Hermes High content imaging system with environmental control for live cell experiments enables time-lapse imaging to continuously monitor live cell proliferation, morphology and viability, follow dynamic processes and characterize changes of cell populations. Real-time cell analysis can be applied to detect isles of interest within the well and re-visit specific objects to monitor and capture their activity over time.
- Rapid scanning rate (e.g. 96 locations in less than 2 minutes)
- 200nm localization repeatability
- Microplate does not move along the scanning process, avoiding vibrations to the gentle biological samples and achieving high re-positioning accuracy
- Multi time point scanning
- Flexible definition of cycles and intervals
- Apply real-time cell analysis using rare events automatic detection and follow-up over time with option to select objects for re-visiting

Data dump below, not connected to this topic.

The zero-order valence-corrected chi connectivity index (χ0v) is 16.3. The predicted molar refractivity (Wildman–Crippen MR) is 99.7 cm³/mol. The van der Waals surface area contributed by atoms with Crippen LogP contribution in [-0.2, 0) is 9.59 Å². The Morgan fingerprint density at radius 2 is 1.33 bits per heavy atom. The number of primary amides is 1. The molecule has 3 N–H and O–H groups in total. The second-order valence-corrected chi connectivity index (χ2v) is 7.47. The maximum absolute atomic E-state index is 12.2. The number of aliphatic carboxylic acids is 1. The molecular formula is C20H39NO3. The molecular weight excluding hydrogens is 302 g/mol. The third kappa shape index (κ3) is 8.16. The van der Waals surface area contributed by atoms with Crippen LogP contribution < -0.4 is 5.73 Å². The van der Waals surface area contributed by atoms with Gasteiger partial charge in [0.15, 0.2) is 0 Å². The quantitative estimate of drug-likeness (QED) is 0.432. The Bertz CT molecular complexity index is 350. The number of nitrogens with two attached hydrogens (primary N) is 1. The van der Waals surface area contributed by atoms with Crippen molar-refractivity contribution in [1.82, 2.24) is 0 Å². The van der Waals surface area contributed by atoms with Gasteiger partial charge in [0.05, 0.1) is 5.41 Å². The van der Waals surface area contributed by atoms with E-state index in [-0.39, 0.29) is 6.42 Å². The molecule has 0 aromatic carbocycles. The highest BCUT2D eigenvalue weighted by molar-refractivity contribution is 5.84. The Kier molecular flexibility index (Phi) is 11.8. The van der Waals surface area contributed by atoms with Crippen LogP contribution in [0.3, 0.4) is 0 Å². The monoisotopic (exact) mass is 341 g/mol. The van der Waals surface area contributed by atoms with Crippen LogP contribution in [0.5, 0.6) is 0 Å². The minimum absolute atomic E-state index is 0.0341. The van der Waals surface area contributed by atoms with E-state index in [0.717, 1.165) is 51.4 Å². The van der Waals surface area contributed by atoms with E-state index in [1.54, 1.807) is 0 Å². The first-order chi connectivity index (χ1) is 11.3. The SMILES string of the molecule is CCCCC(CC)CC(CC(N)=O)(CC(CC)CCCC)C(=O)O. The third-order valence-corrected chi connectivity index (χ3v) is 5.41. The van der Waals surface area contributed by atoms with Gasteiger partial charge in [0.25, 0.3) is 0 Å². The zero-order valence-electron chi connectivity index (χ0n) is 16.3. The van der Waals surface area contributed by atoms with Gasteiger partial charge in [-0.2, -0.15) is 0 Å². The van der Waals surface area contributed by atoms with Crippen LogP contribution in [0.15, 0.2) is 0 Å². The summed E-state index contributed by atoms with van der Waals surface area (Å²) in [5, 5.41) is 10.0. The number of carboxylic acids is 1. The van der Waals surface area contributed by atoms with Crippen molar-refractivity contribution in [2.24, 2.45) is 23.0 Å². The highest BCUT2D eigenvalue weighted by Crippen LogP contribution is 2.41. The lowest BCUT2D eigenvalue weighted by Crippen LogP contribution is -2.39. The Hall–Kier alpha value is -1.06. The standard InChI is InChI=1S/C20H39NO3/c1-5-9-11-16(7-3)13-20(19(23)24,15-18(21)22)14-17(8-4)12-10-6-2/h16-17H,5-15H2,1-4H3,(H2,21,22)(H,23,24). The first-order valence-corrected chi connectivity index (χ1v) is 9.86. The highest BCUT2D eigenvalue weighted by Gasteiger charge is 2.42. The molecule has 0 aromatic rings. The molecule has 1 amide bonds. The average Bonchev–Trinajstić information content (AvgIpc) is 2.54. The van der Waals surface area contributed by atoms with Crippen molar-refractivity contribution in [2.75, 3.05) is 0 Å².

Spheroid growth assay
Multiwell plate view of spheroid growth assay using time lapse experiment of 40h
Live Zebrafish imaging
Video capture from a live Zebrafish larva imaged in bright field illumination using 10X magnification.
Acquired by Dr Gillian Tomlinson using IDEA Bio-Medical’s Hermes WiScan at the UCL Division of Infection and Immunity, London, UK.
Real time Phagocytosis
HKTB MDM Denoise: Human monocyte derived macrophages with heat killed M tuberculosis (green|) With thanks to Dr Meera Mehta, UCL Division of Infection & Immunity
C-Elegans live imaging
Live imaging of the nematode Caenorhabditis Elegans acquired with Hermes high content imaging system in bright field and Red fluorescence channel.
Mitochondria in live cells
Mito-tracker labeling to follow the formation of mitochondria clusters in live cells.
OT-II T-cells (blue) co-cultured with ovalbumin-loaded DCs (green), with cell death marker (red) (propidium iodide). Both clusters and single cells were able to join and leave existing clusters.
Dynamics of clusters of T-cells stimulated by antigen-loaded dendritic cells
Shimrit Adutler-Lieber, Nir Friedman, Benjamin Geiger
Department of Molecular Cell Biology
The Weizmann Institute of Science